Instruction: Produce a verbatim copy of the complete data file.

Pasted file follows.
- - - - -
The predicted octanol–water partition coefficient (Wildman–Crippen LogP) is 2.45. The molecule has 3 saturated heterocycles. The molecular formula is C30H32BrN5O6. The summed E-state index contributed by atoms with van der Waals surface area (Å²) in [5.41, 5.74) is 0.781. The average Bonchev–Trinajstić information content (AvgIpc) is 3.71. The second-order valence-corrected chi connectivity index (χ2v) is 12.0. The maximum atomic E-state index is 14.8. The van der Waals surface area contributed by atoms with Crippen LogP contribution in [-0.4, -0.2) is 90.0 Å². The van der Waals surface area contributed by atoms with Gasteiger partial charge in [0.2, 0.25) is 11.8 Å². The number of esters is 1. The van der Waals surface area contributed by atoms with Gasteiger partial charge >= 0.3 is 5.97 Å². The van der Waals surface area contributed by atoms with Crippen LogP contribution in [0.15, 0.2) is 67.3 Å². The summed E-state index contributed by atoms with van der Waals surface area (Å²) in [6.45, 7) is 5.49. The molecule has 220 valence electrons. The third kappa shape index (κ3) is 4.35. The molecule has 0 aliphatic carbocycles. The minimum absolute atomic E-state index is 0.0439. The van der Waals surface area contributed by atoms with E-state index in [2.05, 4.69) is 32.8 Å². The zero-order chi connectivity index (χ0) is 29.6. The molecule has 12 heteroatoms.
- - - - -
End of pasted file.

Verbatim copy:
The predicted octanol–water partition coefficient (Wildman–Crippen LogP) is 2.45. The molecule has 3 saturated heterocycles. The molecular formula is C30H32BrN5O6. The summed E-state index contributed by atoms with van der Waals surface area (Å²) in [5.41, 5.74) is 0.781. The average Bonchev–Trinajstić information content (AvgIpc) is 3.71. The second-order valence-corrected chi connectivity index (χ2v) is 12.0. The maximum atomic E-state index is 14.8. The van der Waals surface area contributed by atoms with Crippen LogP contribution in [-0.4, -0.2) is 90.0 Å². The van der Waals surface area contributed by atoms with Gasteiger partial charge in [0.2, 0.25) is 11.8 Å². The number of esters is 1. The van der Waals surface area contributed by atoms with Gasteiger partial charge >= 0.3 is 5.97 Å². The van der Waals surface area contributed by atoms with Crippen LogP contribution in [0.15, 0.2) is 67.3 Å². The summed E-state index contributed by atoms with van der Waals surface area (Å²) in [6.45, 7) is 5.49. The molecule has 220 valence electrons. The third kappa shape index (κ3) is 4.35. The molecule has 0 aliphatic carbocycles. The minimum absolute atomic E-state index is 0.0439. The van der Waals surface area contributed by atoms with E-state index in [2.05, 4.69) is 32.8 Å². The zero-order chi connectivity index (χ0) is 29.6. The molecule has 12 heteroatoms.